In many cases, you cannot get your money back if you made a mistake with peer-to-peer payments. But there is something simple you can do to protect yourself.
DALLAS — It’s bad enough sending an email, text, or Topline message to the wrong recipient at work. But have you ever sent money to the wrong person? Or sent the wrong amount of money to the right person?
There are many platforms where this can happen, including PayPal, Apple Pay, Venmo,zelle, and Google Pay, among others. They are known as peer-to-peer or P2P payment services.
A recent LendingTree survey estimates that 84% of us have transacted this way and that 23% of us have sent money to the wrong person with P2P payments.
They also found that 15% of us were tricked into sending someone money this way. And the percentages for accidentally sending a P2P payment to the wrong person and cheating on a P2P payment jump to 42% and 22%, respectively, for people who use P2P services several times a week.
The problem is that many people have their peer-to-peer payment accounts linked directly to actual money. Once you click send, that real money is no longer yours… even if you mistakenly sent it to the wrong person, or if you just accidentally entered $500 instead of $5.00.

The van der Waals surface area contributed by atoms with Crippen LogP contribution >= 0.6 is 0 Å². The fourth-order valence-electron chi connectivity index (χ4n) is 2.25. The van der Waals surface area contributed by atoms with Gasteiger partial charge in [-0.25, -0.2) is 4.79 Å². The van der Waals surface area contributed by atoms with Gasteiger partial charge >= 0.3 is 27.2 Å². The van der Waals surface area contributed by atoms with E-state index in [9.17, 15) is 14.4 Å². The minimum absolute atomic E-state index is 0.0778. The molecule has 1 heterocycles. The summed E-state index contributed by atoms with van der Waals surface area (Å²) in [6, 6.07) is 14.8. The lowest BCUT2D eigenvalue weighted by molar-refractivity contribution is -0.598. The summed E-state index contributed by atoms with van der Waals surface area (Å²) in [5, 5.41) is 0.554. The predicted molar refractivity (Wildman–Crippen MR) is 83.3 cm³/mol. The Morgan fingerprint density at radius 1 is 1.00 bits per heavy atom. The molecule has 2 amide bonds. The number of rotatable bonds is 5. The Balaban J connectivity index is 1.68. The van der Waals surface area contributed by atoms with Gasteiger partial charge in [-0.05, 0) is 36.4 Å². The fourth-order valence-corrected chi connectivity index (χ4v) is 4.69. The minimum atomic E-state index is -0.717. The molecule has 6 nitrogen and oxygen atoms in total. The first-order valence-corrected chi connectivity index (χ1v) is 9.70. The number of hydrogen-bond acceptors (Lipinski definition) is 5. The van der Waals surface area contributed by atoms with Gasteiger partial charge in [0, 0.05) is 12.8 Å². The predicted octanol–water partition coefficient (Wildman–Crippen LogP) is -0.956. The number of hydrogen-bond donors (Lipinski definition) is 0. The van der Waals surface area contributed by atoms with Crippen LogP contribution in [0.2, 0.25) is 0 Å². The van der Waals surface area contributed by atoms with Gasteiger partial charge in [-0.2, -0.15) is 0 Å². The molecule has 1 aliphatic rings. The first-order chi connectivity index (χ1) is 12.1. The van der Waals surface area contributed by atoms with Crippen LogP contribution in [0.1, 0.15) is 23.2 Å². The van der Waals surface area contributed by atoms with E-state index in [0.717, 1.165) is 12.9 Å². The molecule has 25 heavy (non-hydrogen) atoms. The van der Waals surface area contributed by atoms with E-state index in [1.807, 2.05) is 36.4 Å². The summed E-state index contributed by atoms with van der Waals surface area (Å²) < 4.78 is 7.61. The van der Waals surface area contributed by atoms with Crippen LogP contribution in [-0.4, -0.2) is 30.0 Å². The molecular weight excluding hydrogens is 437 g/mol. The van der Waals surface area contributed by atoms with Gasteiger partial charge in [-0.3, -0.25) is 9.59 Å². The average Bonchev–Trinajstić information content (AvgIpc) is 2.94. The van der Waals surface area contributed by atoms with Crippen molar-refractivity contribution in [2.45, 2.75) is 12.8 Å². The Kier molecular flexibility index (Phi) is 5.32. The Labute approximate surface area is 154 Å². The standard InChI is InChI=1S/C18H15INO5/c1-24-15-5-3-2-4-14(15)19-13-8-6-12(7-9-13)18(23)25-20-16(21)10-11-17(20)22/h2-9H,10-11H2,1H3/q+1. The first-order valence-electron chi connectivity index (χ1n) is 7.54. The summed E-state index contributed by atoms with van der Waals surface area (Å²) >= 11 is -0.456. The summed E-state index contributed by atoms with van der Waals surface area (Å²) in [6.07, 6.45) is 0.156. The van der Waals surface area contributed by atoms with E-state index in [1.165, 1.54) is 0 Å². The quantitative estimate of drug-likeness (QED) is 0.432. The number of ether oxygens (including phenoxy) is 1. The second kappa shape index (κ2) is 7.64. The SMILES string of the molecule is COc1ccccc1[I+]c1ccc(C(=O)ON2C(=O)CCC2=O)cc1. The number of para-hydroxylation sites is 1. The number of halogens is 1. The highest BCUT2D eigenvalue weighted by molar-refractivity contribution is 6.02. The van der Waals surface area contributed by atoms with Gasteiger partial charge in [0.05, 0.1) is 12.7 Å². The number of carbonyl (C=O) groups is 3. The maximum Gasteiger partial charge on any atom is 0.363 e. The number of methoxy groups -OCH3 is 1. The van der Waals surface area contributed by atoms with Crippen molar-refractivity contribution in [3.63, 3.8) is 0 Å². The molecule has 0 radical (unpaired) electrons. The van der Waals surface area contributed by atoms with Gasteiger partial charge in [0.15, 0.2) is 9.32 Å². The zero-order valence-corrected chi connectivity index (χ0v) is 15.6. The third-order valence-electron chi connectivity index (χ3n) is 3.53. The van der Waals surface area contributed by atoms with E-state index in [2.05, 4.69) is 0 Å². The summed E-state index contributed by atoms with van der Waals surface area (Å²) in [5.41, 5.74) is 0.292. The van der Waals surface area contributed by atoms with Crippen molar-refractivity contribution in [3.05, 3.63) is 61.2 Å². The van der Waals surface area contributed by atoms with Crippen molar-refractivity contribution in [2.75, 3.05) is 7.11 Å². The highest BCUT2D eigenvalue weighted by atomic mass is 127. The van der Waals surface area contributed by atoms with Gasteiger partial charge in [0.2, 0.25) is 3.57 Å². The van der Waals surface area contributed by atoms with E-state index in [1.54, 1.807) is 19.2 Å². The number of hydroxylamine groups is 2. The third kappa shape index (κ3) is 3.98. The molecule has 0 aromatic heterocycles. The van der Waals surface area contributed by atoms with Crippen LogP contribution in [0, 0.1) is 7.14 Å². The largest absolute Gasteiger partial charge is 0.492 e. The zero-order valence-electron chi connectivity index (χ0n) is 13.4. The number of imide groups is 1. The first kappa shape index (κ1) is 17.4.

Consider linking your account to a credit card instead of cash
If you still want to send money P2P (peer-to-peer) but are really worried about all the R4E (room for error) then some advise that you tie your account to a credit card instead of a debit card.
Some of the major platforms do not accept credit card as a form of payment in your account. And those who accept a credit card often charge you a transaction fee of around 3%. But with a credit card, you’re covered by Regulation E.
As Consumer Reports explains, this provision protects you from liability for payments over $50 “in the event of fraud or an error in payment.” Typically, however, you must notify the financial institution of a problem payment within two business days to qualify for this protection.
What if you sent money to the wrong person or amount?
Experts advise that you only pay people you know through peer-to-peer payment systems. If your P2P account is linked to your cash and you make a mistake, most payment services will suggest that you contact the person you sent in error and ask them to return the money to you.
Some of them will cancel a payment if the person you sent it to doesn’t request it within a certain timeframe. And in some cases, some peer-to-peer payment services ask you to contact them to sort these things out.
Here are the guidelines of some of the major platforms:
In addition, you may be able to file a formal complaint with the Consumer Financial Protection Bureau.